Published on Tuesday, July 4, 2006 by CommonDreams.org
The Biofuel Illusion
by Julia Olmstead
Thereís been a lot of talk lately about the promise of biofuels -- liquid fuels like ethanol and biodiesel made from plants -- to reduce our dependence on oil. Even President Bush beat the biofuel drum in his last State of the Union speech.
Fuel from plants? Sounds pretty good. But before you rush out to buy an E-85 pickup, consider:
-- The United States annually consumes more fossil and nuclear energy than all the energy produced in a year by the countryís plant life, including forests and that used for food and fiber, according to figures from the U.S. Department of Energy and David Pimentel, a Cornell University researcher.
Rather than chase phantom substitutes for fossil fuels, we should focus on what can immediately both slow our contribution to global climate change and reduce our dependence on oil and other fossil fuels: cutting energy use.
Letís be bold. Letís raise the tax on gasoline to encourage consumers to buy fuel-efficient cars and trucks. We can use the proceeds to fund research and subsidies for truly sustainable energy.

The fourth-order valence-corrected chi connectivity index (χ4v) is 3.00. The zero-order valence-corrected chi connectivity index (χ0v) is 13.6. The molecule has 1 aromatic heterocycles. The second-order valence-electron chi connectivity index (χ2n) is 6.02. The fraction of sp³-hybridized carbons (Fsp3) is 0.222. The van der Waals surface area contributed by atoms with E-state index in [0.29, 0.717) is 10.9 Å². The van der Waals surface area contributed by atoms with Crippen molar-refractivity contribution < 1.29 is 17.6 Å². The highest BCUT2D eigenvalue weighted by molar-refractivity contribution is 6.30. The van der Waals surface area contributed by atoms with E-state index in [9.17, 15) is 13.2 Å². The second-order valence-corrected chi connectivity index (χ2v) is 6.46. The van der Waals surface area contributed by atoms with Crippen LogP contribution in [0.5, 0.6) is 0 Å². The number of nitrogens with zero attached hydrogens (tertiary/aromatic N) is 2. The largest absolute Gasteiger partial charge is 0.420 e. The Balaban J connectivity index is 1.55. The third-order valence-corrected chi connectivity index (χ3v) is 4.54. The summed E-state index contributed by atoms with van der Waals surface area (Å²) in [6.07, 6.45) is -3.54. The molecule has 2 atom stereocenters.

Letís raise energy efficiency standards for vehicles, appliances, industries and new buildings.
Letís employ new land-use rules and tax incentives to discourage suburban sprawl and encourage dense, mixed-use development that puts workplaces, retail stores and homes within walking distance of each other. Letís better fund mass transit.
Letís switch the billions we now spend on ethanol subsidies to development of truly sustainable energy technologies.
And why not spend money to make on-the-shelf technology like hybrid cars more affordable? Fuel-efficient hybrids arenít the final solution, but they can be a bridge to more sustainable solutions.
The focus on biofuels as a silver bullet to solve our energy and climate change crises is at best misguided. At worst, it is a scheme that could have potentially disastrous environmental consequences. It will have little effect on our fossil fuel dependence.
We must reduce energy use now if we hope to kick our oil addiction and slow climate change. Pushing biofuels at the expense of energy conservation today will only make our problems more severe, and their solutions more painful, tomorrow.
Julia Olmstead is a graduate student in plant breeding and sustainable agriculture at Iowa State University and a graduate fellow with the Land Institute, Salina, Kan. She wrote this for the instituteís Prairie Writers Circle.